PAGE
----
There are many elements that go into a brand new home. What buyers see and evaluate is the structure itself. However, the land and what is underneath the land, is 20 to 30% of the total cost of the home itself.  Anchorage is not really running out of land as the popular theory goes. But the land we do have for development frequently has marginal soils or wetlands. Class C wetlands allow for development but only when there is a mitigation fee paid by the developer which is calculated on a per acre basis. The fee is paid into a wetlands mitigation bank and, if in Anchorage, is paid to the Greatland Trust, a nonprofit entity.  An acre of Class C wetlands costs about $76,000 to mitigate so development can occur.

Now comes more costs. The Municipality of Anchorage has a little-known document called the Design Criteria Manual. This manual establishes the type of material that goes into the trenches and the amount of gravel for the road bed along with other requirements such as guard rails, lighting, and road grade. This document is changed periodically after peripheral review by a peer group, both internal and external. However, the underlying philosophy, whether publicly acknowledged or not, is to create such a high standard for development that the MOA will be immune from future maintenance and repairs for streets for several generations. Although this is partially understandable due to some shoddy development and substandards in the 1980s which the MOA is now having to repair and/or replace, it creates an extraordinary burden on developers which is passed on to future homeowners. This manual does not receive any public review and is not approved by the Anchorage Assembly. However, the criteria established for development is more costly than almost anything found in the new Title 21. Extra insulation and gravel is several thousand times more expensive than more windows and foundation landscaping.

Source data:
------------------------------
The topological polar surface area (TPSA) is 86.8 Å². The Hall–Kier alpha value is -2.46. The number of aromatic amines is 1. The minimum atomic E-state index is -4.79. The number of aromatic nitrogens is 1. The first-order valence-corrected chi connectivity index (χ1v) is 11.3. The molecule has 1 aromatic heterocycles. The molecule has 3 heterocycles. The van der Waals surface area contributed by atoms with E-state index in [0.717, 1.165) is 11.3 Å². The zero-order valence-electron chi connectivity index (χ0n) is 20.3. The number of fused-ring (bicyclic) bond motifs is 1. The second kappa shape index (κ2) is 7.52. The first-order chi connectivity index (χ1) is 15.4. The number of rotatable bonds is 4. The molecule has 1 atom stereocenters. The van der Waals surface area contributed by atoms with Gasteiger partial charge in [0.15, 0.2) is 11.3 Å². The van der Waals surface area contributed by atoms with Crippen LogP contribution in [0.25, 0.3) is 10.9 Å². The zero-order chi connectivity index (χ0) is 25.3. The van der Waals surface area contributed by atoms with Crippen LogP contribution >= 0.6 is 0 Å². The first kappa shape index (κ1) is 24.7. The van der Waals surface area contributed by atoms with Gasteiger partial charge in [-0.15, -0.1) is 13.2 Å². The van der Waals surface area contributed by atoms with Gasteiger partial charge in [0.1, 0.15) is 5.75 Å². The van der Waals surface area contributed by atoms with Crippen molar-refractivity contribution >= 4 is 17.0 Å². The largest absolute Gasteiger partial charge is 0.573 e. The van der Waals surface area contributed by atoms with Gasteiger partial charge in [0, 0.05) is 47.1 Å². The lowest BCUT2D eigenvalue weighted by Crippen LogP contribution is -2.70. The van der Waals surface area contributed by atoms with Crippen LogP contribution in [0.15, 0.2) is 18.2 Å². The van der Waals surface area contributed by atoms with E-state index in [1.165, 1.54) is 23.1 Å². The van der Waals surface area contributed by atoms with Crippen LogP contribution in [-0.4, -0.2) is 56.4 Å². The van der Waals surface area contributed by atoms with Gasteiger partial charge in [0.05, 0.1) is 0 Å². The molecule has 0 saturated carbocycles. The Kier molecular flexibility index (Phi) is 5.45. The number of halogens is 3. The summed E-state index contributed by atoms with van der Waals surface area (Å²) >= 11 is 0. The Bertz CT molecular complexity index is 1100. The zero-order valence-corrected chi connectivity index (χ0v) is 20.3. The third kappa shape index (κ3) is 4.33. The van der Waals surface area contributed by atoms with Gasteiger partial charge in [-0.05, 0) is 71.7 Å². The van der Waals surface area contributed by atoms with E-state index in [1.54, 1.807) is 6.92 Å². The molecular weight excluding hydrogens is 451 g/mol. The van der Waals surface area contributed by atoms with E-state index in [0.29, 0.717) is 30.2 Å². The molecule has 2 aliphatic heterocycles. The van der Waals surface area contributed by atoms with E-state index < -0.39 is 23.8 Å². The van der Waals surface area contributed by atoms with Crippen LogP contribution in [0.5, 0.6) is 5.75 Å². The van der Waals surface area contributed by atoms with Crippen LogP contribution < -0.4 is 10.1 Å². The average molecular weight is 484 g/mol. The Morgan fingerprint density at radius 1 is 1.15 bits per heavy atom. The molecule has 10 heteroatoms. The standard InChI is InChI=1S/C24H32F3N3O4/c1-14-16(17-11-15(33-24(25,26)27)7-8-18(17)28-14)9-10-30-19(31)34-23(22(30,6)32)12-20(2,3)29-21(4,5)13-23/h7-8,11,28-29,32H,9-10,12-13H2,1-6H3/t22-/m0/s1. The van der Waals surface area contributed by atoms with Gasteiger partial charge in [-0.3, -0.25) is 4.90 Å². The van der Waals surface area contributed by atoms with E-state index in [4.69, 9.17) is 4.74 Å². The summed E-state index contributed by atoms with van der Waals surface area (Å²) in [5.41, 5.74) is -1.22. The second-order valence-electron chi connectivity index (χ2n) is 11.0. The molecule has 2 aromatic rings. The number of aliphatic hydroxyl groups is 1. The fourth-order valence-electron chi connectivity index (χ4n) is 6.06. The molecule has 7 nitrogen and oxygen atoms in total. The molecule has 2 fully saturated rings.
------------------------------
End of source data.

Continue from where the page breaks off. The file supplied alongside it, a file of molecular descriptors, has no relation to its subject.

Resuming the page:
AWWU also has a design criteria manual and over the years the type of pipe, and the technological requirements for monitoring water flow, has become more and more expensive. In addition, AWWU squarely places the burden for any offsite infrastructure solely on the developer/land owner. These offsites include lift stations, pump stations, and main line extensions. Add that to the cost of a lot for a new home and it becomes clear that it’s not greedy developers or over- zealous home builders that continues to spike the cost of new home construction, but rather changes in design and materials along with the time it takes for the review and approval of these ‘over’ regulations.  Obtaining a variance for any requirement in the Design Criteria Manual can take up to several months and meetings where private and public engineers charge by the billable hour, including travel time.

Buyers measure the value of a home by a cost per square foot, and in comparison to other homes, including resale properties. Rarely, even by an appraiser, is there taken into consideration what it cost to create the lot the home will be built on. It’s sort of like what’s in the ground, stays in the ground, and is rarely understood or taken into consideration.